while cur.next != self.__head:
                cur = cur.next
            cur.next = node
            self.__head = node
           

    def addLast(self, elem):
        """Add elements to the end of the linked list"""
        node = Node(elem)
        if self.is_empty():
            node.next = node
            self.__head = node
        else:
            cur = self.__head
            while cur.next != self.__head:
                cur = cur.next
            node.next = self.__head
            cur.next = node

    def add(self, pos, elem):
        """To linked list position pos Insert element at

        Args:
            pos: Insert position, counting from 0
            elem: Inserted element
        """
        if pos <= 0:
            self.addFirst(elem)
        elif pos > (self.length() - 1):
            self.addLast(elem)
        else:
            pre = self.__head
            count = 0
            while count < (pos - 1):
                count += 1
                pre = pre.next
            # Exit the loop, and pre points to the previous node at the insertion position
            node = Node(elem)
            node.next = pre.next
            pre.next = node

    def remove(self, elem):
        """Delete the first in the linked list as elem Element of"""
        if self.is_empty():
            return
        cur = self.__head
        pre = None
        if cur.elem == elem:
            if cur.next != self.__head:
                while cur.next != self.__head:
                    cur = cur.next
                cur.next = self.__head.next
                self.__head = self.__head.next
            else:
                self.__head = None
        else:
            pre = self.__head
            while cur.next != self.__head:
                if cur.elem == elem:
                    pre.next = cur.next
                    return
                else:
                    pre = cur
                    cur = cur.next
            if cur.elem == elem:
                pre.next = cur.next
        

    def search(self, elem):
        """Find out whether there are elements in the linked list elem"""
        if self.is_empty():
            return False
        cur = self.__head
        while cur.next != self.__head:
            if cur.elem == elem:
                return True
            else:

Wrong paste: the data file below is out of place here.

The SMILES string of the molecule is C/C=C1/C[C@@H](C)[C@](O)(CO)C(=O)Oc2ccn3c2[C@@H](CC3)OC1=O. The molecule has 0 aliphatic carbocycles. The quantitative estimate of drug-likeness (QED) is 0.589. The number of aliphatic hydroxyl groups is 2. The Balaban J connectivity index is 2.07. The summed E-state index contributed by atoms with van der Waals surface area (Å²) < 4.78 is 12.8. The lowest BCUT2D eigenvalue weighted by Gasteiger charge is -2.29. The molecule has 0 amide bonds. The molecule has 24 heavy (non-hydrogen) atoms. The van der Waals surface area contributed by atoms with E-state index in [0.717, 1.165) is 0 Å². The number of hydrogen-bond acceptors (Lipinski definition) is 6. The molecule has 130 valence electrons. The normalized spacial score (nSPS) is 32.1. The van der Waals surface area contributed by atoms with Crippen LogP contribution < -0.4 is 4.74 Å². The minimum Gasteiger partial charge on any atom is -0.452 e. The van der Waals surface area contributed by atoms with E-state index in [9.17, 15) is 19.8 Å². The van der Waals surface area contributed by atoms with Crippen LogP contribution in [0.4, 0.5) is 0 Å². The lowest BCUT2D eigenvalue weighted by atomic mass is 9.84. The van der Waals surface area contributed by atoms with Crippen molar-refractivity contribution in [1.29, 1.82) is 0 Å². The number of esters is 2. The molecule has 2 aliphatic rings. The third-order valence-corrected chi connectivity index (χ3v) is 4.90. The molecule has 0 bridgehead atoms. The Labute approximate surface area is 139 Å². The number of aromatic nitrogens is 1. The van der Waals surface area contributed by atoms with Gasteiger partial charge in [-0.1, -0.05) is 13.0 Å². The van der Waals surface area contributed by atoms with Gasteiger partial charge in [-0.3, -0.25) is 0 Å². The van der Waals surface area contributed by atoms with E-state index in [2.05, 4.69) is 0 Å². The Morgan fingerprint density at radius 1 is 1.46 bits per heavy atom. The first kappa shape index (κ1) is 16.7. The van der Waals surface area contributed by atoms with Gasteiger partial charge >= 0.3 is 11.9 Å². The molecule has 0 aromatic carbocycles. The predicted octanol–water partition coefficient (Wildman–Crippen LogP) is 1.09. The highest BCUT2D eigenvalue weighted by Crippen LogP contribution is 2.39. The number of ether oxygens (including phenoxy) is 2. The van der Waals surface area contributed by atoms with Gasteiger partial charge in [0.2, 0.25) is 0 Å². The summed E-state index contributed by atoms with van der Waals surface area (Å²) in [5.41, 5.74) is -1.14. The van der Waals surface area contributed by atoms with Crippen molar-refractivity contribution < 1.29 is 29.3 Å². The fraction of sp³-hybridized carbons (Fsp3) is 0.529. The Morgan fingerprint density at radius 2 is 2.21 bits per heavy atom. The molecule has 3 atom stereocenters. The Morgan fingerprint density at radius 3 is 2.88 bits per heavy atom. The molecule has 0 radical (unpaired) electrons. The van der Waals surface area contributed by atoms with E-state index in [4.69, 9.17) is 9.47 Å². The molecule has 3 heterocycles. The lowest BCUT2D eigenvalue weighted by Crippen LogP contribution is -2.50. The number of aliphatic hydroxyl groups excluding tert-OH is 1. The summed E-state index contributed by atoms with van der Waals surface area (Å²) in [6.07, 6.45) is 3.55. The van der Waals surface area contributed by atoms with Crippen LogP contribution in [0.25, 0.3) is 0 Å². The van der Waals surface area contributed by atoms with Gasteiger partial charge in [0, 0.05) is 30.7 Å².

cur = cur.next
        # Exit the loop and cur points to the tail node
        if cur.elem == elem:
            return True
        return False
if __name__ == '__main__':
    singly_linked_circular_list = SinglyLinkedCircularList()
    print(singly_linked_circular_list.is_empty())
    print(singly_linked_circular_list.length())
    print('===================')

    singly_linked_circular_list.addLast(1) #1
    print(singly_linked_circular_list.is_empty())
    print(singly_linked_circular_list.length())
    print('===================')

    singly_linked_circular_list.addLast(2)#1,2
    singly_linked_circular_list.addLast(3)#1,2,3

    singly_linked_circular_list.addFirst(7)

    singly_linked_circular_list.addLast(4)
    singly_linked_circular_list.addLast(5) # 7, 1, 2, 3, 4, 5

    singly_linked_circular_list.add(0, 13)  # 13, 7, 1, 2, 3, 4, 5
    singly_linked_circular_list.travel()

    singly_linked_circular_list.add(2, 99)  # 13, 7, 99, 1, 2, 3, 4, 5
    singly_linked_circular_list.travel()

    singly_linked_circular_list.add(11, 22)  # 13, 7, 99, 1, 2, 3, 4, 5, 22
    singly_linked_circular_list.travel()

    singly_linked_circular_list.remove(13)
    singly_linked_circular_list.travel()  # 7 99 1 2 3 4 5 22

    singly_linked_circular_list.remove(22)
    singly_linked_circular_list.travel()  # 7 99 1 2 3 4 5

    singly_linked_circular_list.remove(3)
    singly_linked_circular_list.travel()  # 7 99 1 2 4 5

    print(singly_linked_circular_list.search(666))  # False
    print(singly_linked_circular_list.search(7))  # True
    print(singly_linked_circular_list.search(5))  # True
    print(singly_linked_circular_list.search(1))  # True
True
0
===================
False
1
===================
13 7 1 2 3 4 5
13 7 99 1 2 3 4 5
13 7 99 1 2 3 4 5 22
7 99 1 2 3 4 5 22
7 99 1 2 3 4 5
7 99 1 2 4 5
False
True
True
True

6. Bidirectional circular linked list

#Bidirectional circular linked list
class Node(object):
    def __init__(self, elem):
        """Double linked list node"""
        self.elem = elem  # This node value
        self.next = None   # Connect a node
        self.prev = None  # Previous node value


class DoubleCircleLinkedList(object):
    def __init__(self, node=None):
        self._head = node